Meet Wally: This $299 low-power sensor network detects water leaks and mold

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The Wally home sensor.

Worried about toxic mold or pesky water leaks in your home?

Never fear, Wally is here.

That’s the new consumer brand from SNUPI Technologies, the latest startup effort from Seattle serial entrepreneur Jeremy Jaech. We’ve written in the past about SNUPI, which is backed by the likes of Madrona Venture Group, Radar Partners and others.

But this marks the first time we’ve gotten a chance to see the system, and learn more about the consumer offering, which is available for pre-order for $299. Additional sensors cost $35, and the system is expected to ship in the Spring of 2014.

WallyHome — which works in conjunction with an always-on Internet connection — is designed to detect environmental hazards around the home by monitoring moisture, temperature and humidity changes. The wild thing is that the company says no batteries are needed, with the system set to work continuously for 10 years. It does this by bypassing traditional Wi-Fi and Bluetooth connections, instead using the copper wiring in the walls of a home as an antenna. (More on the technology behind the system here).

wallyHOME“The system uses ultra-low-power, wireless sensors, which are placed with appliances or in hazard-prone spaces,” Jaech said in a statement. “They are paired with a hub, creating a smart home platform that uses machine learning analytics and data mining to provide homeowners with information about the health of their home. Homeowners are alerted instantly via text, push or email of water leak locations or potential hazards, such as conditions for mold.”

SNUPI co-founder Jeremy Jaech, the previous co-founder of Aldus and Visio

SNUPI CEO Jeremy Jaech previously co-founded Aldus and Visio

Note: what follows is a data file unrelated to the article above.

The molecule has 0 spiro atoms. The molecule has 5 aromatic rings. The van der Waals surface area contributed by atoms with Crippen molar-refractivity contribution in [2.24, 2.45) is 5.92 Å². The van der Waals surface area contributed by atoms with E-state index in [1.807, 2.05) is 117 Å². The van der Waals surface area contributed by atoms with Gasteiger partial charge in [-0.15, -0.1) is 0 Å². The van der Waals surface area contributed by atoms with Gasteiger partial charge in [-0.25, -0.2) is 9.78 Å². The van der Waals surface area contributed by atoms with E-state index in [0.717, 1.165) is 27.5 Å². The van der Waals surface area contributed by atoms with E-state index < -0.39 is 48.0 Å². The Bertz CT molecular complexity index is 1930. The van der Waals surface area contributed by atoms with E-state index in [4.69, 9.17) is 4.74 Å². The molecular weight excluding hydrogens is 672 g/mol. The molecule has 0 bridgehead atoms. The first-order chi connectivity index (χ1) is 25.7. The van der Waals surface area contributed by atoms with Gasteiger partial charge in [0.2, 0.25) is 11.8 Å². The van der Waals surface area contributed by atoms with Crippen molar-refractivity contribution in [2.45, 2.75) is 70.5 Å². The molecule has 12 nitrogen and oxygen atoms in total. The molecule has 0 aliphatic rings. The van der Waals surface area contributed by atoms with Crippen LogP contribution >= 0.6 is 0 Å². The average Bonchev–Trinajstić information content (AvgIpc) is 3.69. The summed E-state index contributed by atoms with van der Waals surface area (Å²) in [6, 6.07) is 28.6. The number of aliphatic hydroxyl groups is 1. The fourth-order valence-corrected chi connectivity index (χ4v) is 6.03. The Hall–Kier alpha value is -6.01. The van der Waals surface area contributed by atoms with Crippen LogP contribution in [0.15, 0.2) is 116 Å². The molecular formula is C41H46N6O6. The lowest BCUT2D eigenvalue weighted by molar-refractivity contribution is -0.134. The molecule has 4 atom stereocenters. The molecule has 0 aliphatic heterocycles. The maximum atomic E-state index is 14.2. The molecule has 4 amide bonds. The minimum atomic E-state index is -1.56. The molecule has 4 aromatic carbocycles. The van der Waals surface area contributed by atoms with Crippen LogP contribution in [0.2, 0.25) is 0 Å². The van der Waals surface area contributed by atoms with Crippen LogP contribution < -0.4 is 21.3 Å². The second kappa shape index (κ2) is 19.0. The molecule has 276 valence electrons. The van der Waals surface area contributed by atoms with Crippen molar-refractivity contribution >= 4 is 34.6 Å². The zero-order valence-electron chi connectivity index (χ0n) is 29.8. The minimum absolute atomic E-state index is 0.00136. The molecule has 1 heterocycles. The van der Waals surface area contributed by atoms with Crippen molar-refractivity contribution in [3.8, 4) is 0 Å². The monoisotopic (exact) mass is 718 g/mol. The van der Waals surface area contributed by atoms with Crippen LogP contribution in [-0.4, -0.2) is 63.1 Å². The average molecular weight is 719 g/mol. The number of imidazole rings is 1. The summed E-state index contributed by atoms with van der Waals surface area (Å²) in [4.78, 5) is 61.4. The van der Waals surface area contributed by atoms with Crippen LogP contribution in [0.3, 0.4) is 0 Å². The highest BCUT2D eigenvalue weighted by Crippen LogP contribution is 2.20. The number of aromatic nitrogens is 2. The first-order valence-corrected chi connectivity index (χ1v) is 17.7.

Jaech has partnered with some of the top minds at the University of Washington on SNUPI, including professors Shwetak Patel and Matt Reynolds, as well as doctoral student Gabe Cohn. It is operating with an exclusive license from the the Georgia Institute of Technology and the UW, where Jaech sits on the board of regents.

Of course, home technologies are all of the rage these days, including new systems by Nest such as the recently announced $129 Nest Protect wi-fi connected smoke alarm.

Interestingly, Nest has some connections to the UW as well since its VP of Technology, Yoky Matsuoka, is a former University of Washington computer science professor.

The name SNUPI may seem a bit unusual for a startup, but it is actually an acronym that stands for: Sensor Network Utilizing Powerline Infrastructure. Here’s more from a whitepaper on the technology behind SNUPI:

“The novelty of the SNUPI node is both in the way it sends its data and in the ultra-low-power design of its components, where the radio transmitter is no longer the dominant power consumer. SNUPI is unique in that it uses the existing powerline infrastructure as its wireless communications channel, thus enabling whole-home range with a single base station receiver. In addition, it employs a custom designed ultra-low-power CMOS transmitter which allows it to operate for several years without replacing the battery.

  • veteran222

    very cool and practical application